Understanding Motor Disabilities
Does your child have difficulty moving his arms or legs? Have you noticed that no matter how much your child practices handwriting, it still looks sloppy and illegible? These signs may indicate that your child has a motor (or physical) disability.
There are two types of motor disabilities. An individual may have difficulty coordinating large muscles, such as the muscles of the arms and legs, and have what is called a gross motor disability. On the other hand, a person may struggle using smaller muscle groups, such as those in their hands, and have a fine motor disability.
Dysfunction in motor functioning may be the result of a number of different conditions including:
- Traumatic brain injury.
- Developmental delay.
- Neurological conditions (e.g. cerebral palsy).
- Complications during pregnancy.
- Other neurologic and musculoskeletal system-related diseases/disorders (e.g. spina bifida, juvenile rheumatoid arthritis, arthrogryposis).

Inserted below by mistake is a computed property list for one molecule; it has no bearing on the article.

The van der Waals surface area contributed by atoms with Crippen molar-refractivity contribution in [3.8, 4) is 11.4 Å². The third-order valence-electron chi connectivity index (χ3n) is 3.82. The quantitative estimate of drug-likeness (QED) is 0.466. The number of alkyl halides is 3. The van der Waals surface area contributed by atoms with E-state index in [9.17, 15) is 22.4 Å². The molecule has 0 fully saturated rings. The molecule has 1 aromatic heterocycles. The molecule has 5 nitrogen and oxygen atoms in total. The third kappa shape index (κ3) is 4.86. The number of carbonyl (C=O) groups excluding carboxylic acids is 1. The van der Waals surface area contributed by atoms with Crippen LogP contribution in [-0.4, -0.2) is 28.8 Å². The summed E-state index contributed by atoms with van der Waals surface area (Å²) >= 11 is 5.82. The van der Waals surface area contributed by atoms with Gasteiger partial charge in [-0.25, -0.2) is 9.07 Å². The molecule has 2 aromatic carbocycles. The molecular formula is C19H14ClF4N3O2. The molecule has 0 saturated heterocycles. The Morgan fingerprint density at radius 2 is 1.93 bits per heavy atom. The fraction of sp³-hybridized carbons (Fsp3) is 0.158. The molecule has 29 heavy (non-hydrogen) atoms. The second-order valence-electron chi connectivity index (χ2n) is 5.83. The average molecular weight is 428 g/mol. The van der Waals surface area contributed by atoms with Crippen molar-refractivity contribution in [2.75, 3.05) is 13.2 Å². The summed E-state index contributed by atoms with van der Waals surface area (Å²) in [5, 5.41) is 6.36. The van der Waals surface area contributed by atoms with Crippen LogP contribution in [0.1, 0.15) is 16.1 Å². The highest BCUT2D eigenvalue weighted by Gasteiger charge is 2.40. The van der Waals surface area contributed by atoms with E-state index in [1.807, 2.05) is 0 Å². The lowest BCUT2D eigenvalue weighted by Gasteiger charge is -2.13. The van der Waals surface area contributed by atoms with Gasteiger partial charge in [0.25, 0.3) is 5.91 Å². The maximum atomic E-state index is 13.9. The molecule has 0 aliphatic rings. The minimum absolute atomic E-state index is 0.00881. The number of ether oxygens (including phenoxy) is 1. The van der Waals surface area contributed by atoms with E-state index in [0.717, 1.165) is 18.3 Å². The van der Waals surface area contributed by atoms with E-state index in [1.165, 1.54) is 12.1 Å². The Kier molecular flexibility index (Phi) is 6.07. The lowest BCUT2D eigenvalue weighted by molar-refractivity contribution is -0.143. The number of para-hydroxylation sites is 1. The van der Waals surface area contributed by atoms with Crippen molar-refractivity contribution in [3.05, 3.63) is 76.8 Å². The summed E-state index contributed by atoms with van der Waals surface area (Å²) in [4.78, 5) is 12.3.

Gross Motor Disabilities
There are many types of gross motor dysfunction. Children with gross motor disabilities may have poor hand-eye coordination, be clumsy, bump into things, trip or fall down, or have difficulty allocating muscles to specific tasks and/or coordinating them during activities. These individuals may have difficulty with physical activities such as running, jumping, climbing, dancing, or riding a bicycle.